Steeves: I always think that education and information are powerful resources, but at the same time there are often so many sources of information that it can be challenging to find well curated, concise, and thoughtful resources. This fact sheet is designed to cover a breadth of information in a manner that is easy to digest.
Zhou: It was not that long ago that many questions whose answers we take for granted today could not be easily answered – such as questions about ancestry and paternity, what illness someone has, and what a person’s risk is for developing certain conditions. Today, we can answer these questions, or at least aid in answering these, using various types of genetic testing. Scientists are continuing to work on making these tests more affordable, faster, and increasingly more powerful, so the best is yet to come.
ASHG: What misconceptions have you heard about genetic tests and analyzing DNA?
Steeves: The number of different types of genetic tests continues to grow, and while this is usually a positive reflection of the diversity and scope of genetics knowledge, there are important limitations in addition to the benefits of these tests. Not all tests provide the same type of information; people sometimes get frustrated when learning that a given genetic test may not be able to answer all of the questions they may have.
Zhou: The interpretation of genetic testing results is more prone to misconceptions. While it is important to understand that genetic testing is a very powerful tool with lots of potential for human health and advancing medical treatment approaches, it is also important to understand that these tests themselves come with limitations, and that the results are not often black and white. For example, genetic “risk” for a disease can often be stratified into high, moderate, or low risk, and is important to distinguish between those when interpreting a test result. Additionally, sometimes tests can be inconclusive. Because laboratory and statistical tests can result in false positives or negatives, not all genetic testing will yield definitive results. Sometimes, further testing, whether genetic or physiological, is necessary to get to the bottom of things. Nevertheless, it is important to remember that these caveats do not invalidate the utility and power of genetic testing. We have made so much progress in this area and more is yet to come. Other misunderstandings or lack of information surrounding the subject of genetic testing and DNA analysis may engender fear and suspicion surrounding genetic testing. For example, many people have concerns about data privacy and genetic testing but there are actually many data privacy measures in place in research and medicine to protect subjects and patients. Shedding more light on what these measures are and how they are enforced can also ease qualms and answer questions surrounding genetic testing.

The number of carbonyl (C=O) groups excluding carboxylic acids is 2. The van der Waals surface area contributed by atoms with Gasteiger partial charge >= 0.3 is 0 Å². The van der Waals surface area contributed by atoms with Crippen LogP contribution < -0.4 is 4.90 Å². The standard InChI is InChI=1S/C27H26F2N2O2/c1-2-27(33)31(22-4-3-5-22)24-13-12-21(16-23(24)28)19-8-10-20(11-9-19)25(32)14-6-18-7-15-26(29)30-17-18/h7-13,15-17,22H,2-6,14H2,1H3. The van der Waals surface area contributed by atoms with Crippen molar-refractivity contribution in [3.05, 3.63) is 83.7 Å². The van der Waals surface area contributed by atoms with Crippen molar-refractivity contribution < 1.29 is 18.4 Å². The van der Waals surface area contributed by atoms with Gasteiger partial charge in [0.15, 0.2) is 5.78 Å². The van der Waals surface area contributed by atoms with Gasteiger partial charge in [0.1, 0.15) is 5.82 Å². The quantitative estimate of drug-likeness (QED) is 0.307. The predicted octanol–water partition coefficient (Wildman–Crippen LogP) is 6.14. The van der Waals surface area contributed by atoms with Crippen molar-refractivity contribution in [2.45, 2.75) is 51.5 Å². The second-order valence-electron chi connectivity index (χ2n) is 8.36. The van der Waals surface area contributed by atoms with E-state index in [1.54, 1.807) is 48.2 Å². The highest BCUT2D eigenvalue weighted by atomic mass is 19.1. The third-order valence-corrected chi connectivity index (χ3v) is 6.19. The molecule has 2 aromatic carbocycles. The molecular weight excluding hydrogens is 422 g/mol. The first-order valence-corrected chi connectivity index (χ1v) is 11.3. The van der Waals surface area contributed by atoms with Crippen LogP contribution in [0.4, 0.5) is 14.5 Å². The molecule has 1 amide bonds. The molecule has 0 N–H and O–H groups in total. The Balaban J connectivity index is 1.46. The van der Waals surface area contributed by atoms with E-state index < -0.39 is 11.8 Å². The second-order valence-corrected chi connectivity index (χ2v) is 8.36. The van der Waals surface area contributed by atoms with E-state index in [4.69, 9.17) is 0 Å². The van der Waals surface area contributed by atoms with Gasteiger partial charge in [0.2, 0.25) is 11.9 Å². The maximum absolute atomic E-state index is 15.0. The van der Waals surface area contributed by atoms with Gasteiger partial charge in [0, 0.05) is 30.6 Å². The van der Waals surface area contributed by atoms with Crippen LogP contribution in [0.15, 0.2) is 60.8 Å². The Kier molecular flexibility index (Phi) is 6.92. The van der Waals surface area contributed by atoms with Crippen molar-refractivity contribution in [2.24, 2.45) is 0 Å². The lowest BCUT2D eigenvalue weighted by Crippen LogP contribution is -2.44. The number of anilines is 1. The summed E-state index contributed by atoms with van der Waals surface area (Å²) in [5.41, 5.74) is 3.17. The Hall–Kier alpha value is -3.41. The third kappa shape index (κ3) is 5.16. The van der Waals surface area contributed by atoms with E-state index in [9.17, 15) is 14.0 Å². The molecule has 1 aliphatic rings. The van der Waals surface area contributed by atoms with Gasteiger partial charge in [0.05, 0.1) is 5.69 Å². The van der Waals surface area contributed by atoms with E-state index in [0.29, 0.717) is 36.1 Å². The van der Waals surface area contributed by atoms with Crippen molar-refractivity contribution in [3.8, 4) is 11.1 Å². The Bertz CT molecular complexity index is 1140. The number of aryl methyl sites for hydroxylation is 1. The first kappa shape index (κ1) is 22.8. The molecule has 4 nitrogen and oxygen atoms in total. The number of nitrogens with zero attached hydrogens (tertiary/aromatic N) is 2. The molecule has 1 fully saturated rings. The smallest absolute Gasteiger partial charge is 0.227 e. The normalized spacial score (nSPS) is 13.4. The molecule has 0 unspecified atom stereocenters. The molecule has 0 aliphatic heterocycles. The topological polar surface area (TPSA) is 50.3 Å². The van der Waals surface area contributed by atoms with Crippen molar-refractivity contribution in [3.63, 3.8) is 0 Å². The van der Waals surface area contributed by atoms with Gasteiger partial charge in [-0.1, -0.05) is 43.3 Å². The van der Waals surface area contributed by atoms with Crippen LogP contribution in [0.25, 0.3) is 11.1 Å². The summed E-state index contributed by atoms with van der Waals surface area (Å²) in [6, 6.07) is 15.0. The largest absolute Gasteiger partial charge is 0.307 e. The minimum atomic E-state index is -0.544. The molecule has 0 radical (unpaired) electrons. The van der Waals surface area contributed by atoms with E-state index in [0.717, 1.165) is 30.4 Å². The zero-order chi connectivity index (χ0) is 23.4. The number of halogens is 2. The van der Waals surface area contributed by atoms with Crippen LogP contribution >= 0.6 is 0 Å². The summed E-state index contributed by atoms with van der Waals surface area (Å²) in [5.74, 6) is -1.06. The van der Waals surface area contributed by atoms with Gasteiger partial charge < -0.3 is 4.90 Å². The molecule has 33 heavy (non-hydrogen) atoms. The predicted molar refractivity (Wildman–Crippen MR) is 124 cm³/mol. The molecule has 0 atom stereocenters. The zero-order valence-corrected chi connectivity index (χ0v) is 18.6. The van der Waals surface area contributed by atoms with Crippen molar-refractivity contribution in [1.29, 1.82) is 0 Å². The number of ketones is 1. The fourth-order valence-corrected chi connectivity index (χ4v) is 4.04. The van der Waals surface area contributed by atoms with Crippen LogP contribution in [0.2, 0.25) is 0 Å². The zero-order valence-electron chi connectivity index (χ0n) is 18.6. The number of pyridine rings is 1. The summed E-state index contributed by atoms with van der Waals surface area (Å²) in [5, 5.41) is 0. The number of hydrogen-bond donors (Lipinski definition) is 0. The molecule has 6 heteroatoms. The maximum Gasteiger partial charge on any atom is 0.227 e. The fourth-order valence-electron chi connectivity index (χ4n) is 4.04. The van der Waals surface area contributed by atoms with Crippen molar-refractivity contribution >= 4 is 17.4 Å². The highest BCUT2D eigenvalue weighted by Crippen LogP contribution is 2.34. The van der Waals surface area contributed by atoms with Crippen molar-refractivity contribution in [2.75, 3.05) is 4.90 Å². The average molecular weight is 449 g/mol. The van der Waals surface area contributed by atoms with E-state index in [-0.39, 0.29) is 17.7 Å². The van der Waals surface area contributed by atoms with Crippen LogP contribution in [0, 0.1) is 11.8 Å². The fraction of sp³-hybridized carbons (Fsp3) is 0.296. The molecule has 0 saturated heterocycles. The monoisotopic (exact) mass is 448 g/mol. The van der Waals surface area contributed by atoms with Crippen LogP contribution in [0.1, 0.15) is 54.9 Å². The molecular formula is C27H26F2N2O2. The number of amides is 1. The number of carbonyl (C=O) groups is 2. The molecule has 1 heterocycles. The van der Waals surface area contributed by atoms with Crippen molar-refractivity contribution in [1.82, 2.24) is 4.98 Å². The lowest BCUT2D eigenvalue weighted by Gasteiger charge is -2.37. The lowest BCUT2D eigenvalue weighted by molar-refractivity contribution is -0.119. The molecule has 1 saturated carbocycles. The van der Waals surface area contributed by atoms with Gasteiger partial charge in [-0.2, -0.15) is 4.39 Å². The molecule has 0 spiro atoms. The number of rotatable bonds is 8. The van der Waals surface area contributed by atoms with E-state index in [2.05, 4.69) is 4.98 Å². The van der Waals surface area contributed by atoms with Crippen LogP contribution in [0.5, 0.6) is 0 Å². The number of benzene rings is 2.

ASHG: Who can use this resource?
Steeves: Ideally, anyone can use this resource! I would hope that it feels easy to access and sparks interest in genetic testing topics.